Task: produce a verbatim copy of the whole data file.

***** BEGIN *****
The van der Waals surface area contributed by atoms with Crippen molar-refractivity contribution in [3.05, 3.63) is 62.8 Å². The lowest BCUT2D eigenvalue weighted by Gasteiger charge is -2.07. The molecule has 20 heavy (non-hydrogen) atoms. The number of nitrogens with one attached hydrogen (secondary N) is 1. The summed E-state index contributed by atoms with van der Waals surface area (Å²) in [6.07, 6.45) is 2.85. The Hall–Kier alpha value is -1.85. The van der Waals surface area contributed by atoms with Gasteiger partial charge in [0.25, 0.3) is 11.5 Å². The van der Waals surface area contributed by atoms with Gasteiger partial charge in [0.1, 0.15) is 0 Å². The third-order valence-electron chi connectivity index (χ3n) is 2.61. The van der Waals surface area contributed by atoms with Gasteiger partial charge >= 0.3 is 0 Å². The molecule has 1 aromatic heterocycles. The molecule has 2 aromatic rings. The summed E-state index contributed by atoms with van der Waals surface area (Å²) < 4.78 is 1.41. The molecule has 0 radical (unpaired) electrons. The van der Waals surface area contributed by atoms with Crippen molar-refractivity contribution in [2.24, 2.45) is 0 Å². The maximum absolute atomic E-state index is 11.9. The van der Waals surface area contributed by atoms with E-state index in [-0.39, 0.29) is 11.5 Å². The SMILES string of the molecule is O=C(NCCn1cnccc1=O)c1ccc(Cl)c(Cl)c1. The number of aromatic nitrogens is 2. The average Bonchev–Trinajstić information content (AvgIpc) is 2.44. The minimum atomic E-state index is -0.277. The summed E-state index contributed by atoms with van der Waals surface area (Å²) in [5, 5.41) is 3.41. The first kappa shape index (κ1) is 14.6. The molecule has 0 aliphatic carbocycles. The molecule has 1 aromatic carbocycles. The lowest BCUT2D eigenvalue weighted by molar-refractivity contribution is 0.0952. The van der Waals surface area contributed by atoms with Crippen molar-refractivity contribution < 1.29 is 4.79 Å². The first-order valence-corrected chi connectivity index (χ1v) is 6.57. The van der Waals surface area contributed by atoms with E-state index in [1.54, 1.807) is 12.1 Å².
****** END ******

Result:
The van der Waals surface area contributed by atoms with Crippen molar-refractivity contribution in [3.05, 3.63) is 62.8 Å². The lowest BCUT2D eigenvalue weighted by Gasteiger charge is -2.07. The molecule has 20 heavy (non-hydrogen) atoms. The number of nitrogens with one attached hydrogen (secondary N) is 1. The summed E-state index contributed by atoms with van der Waals surface area (Å²) in [6.07, 6.45) is 2.85. The Hall–Kier alpha value is -1.85. The van der Waals surface area contributed by atoms with Gasteiger partial charge in [0.25, 0.3) is 11.5 Å². The van der Waals surface area contributed by atoms with Gasteiger partial charge in [0.1, 0.15) is 0 Å². The third-order valence-electron chi connectivity index (χ3n) is 2.61. The van der Waals surface area contributed by atoms with Gasteiger partial charge >= 0.3 is 0 Å². The molecule has 1 aromatic heterocycles. The molecule has 2 aromatic rings. The summed E-state index contributed by atoms with van der Waals surface area (Å²) < 4.78 is 1.41. The molecule has 0 radical (unpaired) electrons. The van der Waals surface area contributed by atoms with Crippen molar-refractivity contribution in [2.24, 2.45) is 0 Å². The maximum absolute atomic E-state index is 11.9. The van der Waals surface area contributed by atoms with E-state index in [-0.39, 0.29) is 11.5 Å². The SMILES string of the molecule is O=C(NCCn1cnccc1=O)c1ccc(Cl)c(Cl)c1. The number of aromatic nitrogens is 2. The average Bonchev–Trinajstić information content (AvgIpc) is 2.44. The minimum atomic E-state index is -0.277. The summed E-state index contributed by atoms with van der Waals surface area (Å²) in [5, 5.41) is 3.41. The first kappa shape index (κ1) is 14.6. The molecule has 0 aliphatic carbocycles. The molecule has 1 aromatic carbocycles. The lowest BCUT2D eigenvalue weighted by molar-refractivity contribution is 0.0952. The van der Waals surface area contributed by atoms with Crippen molar-refractivity contribution < 1.29 is 4.79 Å². The first-order valence-corrected chi connectivity index (χ1v) is 6.57. The van der Waals surface area contributed by atoms with E-state index in [1.54, 1.807) is 12.1 Å².